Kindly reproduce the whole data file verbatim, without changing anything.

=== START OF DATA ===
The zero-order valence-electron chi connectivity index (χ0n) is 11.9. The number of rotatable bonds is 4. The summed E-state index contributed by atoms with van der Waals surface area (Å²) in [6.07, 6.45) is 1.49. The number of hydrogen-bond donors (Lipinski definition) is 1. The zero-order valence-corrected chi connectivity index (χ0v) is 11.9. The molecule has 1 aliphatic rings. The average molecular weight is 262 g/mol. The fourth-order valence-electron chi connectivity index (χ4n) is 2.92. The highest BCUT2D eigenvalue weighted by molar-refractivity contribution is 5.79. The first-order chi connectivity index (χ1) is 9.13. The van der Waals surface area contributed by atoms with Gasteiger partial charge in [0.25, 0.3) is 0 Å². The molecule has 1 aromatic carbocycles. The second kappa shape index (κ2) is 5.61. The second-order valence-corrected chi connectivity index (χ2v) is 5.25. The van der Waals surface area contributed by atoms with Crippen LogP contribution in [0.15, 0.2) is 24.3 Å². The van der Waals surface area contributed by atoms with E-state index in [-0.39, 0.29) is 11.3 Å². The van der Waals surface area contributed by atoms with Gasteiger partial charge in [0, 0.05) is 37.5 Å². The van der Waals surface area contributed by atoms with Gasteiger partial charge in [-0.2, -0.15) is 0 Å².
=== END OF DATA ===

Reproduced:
The zero-order valence-electron chi connectivity index (χ0n) is 11.9. The number of rotatable bonds is 4. The summed E-state index contributed by atoms with van der Waals surface area (Å²) in [6.07, 6.45) is 1.49. The number of hydrogen-bond donors (Lipinski definition) is 1. The zero-order valence-corrected chi connectivity index (χ0v) is 11.9. The molecule has 1 aliphatic rings. The average molecular weight is 262 g/mol. The fourth-order valence-electron chi connectivity index (χ4n) is 2.92. The highest BCUT2D eigenvalue weighted by molar-refractivity contribution is 5.79. The first-order chi connectivity index (χ1) is 9.13. The van der Waals surface area contributed by atoms with Gasteiger partial charge in [0.25, 0.3) is 0 Å². The molecule has 1 aromatic carbocycles. The second kappa shape index (κ2) is 5.61. The second-order valence-corrected chi connectivity index (χ2v) is 5.25. The van der Waals surface area contributed by atoms with Crippen LogP contribution in [0.15, 0.2) is 24.3 Å². The van der Waals surface area contributed by atoms with E-state index in [-0.39, 0.29) is 11.3 Å². The van der Waals surface area contributed by atoms with Gasteiger partial charge in [0, 0.05) is 37.5 Å². The van der Waals surface area contributed by atoms with Gasteiger partial charge in [-0.2, -0.15) is 0 Å².